Flora-Themed Exhibition Brightens up the Schindler House’s Sober Modernism
LUSH, the latest exhibit at the MAK Center for Art and Architecture, is a great way to experience the famous house anew.
A stone’s throw south of West Hollywood’s Sunset Strip, a few blocks east of La Cienega, stands LA’s first Modernist residence: the Schindler House. The famous low-slung house, built in 1922 by Rudolf Schindler, is hidden at the end of a narrow dirt driveway behind a dense grove of bamboo. Although originally designed as a “cooperative dwelling for two young couples”—Richard Neutra and his wife once shared the domicile with the Schindlers—the horizontal structure has been home to the MAK Center for Art and Architecture for more than two decades. Verdant exterior courtyards, formed by the house’s pinwheel plan, make for an ideal environment for a landscaping exhibition.
LUSH is that exhibition, an entertaining eco-chic gathering of ideas about contemporary landscape design. Curated by Mia Lehrer and Priscilla Fraser, the show features work from five teams of up-and-coming Southern Californian offices. These projects, which occupy each of the Schindler House’s three courtyards as well as the rooms inside, are musings on California’s water crisis, even if they may not appear so at first glance.
To call them “proposals” would be charitable, given their provenance: the works were the result of a design-a-thon, the first in the MAK’s inaugural Summer Charrette Series. The program intends to examine the evolution of residential design, particularly SoCal’s single-family home typology. And so participating designers were asked to reinterpret and reimagine the grounds of Schindler’s 1936 Fitzpatrick-Leland House, a more luxurious abode than the architect’s own house a couple miles up Laurel Canyon.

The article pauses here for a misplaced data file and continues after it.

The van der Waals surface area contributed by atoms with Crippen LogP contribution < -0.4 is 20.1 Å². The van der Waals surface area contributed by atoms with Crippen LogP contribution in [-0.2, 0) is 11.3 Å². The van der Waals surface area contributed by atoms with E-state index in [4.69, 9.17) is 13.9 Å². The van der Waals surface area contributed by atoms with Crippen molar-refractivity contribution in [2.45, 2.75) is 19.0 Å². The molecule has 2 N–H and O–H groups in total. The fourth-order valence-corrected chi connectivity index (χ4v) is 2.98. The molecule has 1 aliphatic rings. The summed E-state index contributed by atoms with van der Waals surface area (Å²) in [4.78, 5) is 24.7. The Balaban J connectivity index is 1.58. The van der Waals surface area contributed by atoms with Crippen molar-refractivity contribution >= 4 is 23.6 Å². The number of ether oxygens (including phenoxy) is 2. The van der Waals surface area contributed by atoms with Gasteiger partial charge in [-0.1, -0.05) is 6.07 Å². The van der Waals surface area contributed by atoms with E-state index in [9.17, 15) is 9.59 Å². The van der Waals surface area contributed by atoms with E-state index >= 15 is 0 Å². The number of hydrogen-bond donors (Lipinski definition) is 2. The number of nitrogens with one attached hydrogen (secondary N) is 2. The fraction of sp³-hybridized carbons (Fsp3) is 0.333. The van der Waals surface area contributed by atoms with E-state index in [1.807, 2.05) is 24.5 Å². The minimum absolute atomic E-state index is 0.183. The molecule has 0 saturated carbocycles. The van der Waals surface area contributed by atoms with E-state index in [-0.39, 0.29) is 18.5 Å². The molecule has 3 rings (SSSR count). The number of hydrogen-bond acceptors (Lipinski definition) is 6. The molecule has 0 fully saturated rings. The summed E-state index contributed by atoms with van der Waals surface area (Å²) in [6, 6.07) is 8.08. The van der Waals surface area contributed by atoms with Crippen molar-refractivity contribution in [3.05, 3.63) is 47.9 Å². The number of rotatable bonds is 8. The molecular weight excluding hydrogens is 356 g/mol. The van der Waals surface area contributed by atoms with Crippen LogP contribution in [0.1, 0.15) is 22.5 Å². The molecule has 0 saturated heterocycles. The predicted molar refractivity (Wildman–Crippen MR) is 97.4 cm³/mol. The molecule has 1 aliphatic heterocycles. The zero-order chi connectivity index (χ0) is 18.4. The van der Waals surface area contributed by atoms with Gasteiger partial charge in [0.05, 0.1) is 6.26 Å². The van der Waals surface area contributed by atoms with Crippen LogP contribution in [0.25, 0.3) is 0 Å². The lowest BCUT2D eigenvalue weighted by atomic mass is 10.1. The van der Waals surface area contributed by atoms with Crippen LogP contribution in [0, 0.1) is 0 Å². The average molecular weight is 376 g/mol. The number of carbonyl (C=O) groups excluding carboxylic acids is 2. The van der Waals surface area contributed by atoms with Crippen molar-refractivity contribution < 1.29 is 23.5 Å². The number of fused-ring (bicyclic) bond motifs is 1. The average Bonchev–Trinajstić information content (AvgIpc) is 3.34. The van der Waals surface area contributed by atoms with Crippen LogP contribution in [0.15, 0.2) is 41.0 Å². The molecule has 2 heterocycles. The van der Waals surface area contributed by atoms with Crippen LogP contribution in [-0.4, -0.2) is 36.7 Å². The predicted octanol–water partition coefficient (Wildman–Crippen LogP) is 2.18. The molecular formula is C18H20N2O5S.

Given the limited space at the Mulholland Drive adjacent property, the organizers opted to use the Schindler House and its expansive gardens as an experimental staging ground for the designs generated by the charrette. The most poignant entry is by Terremoto, an Echo Park–based landscaping firm. The designers installed a ring of potted cacti in the house’s rear courtyard; in the center 12” by 12” concrete tiles (modeled after the pavers at the Fitzpatrick-Leland House) are stacked in a low heap. The project is elegant while the effect is eery, the inner sanctum of a cloistered, private place.
The rest of the exhibition offers less clarity. A virtual reality headset flaunts terrestrial transformations. A panel of pink tinted glass distorts the backyard’s greenery. A “mood board” containing gardening clippers, pressed flowers, an almanac, and other ephemera attempts to raise the ecological consciousness of visitors. In a nod to Kubrick, there is a Shining-esque typewriter, with a tree stump set in front of it. Instead of Jack Torrance’s paranoid repetitions, a text propped up on the typewriter lays out best-case practices, providing the visitor with gardening advice and water conservation suggestions.
Although LUSH is more lighthearted than its literature makes it out to be, it succeeds because it doesn’t overwhelm its venue. Unlike previous productions at the MAK, the outdoor-focused exhibit plays up the ambiance of the architecture. The setup encourages visitors to meander through uncluttered rooms, admiring the house’s serenity while taking in the imaginative installations. It’s a charming excuse to visit one of LA’s most underrated cultural sites.
If you enjoyed this article you may also want to read this interview with landscape architect Mia Lehrer on the LA River Revitalization Project.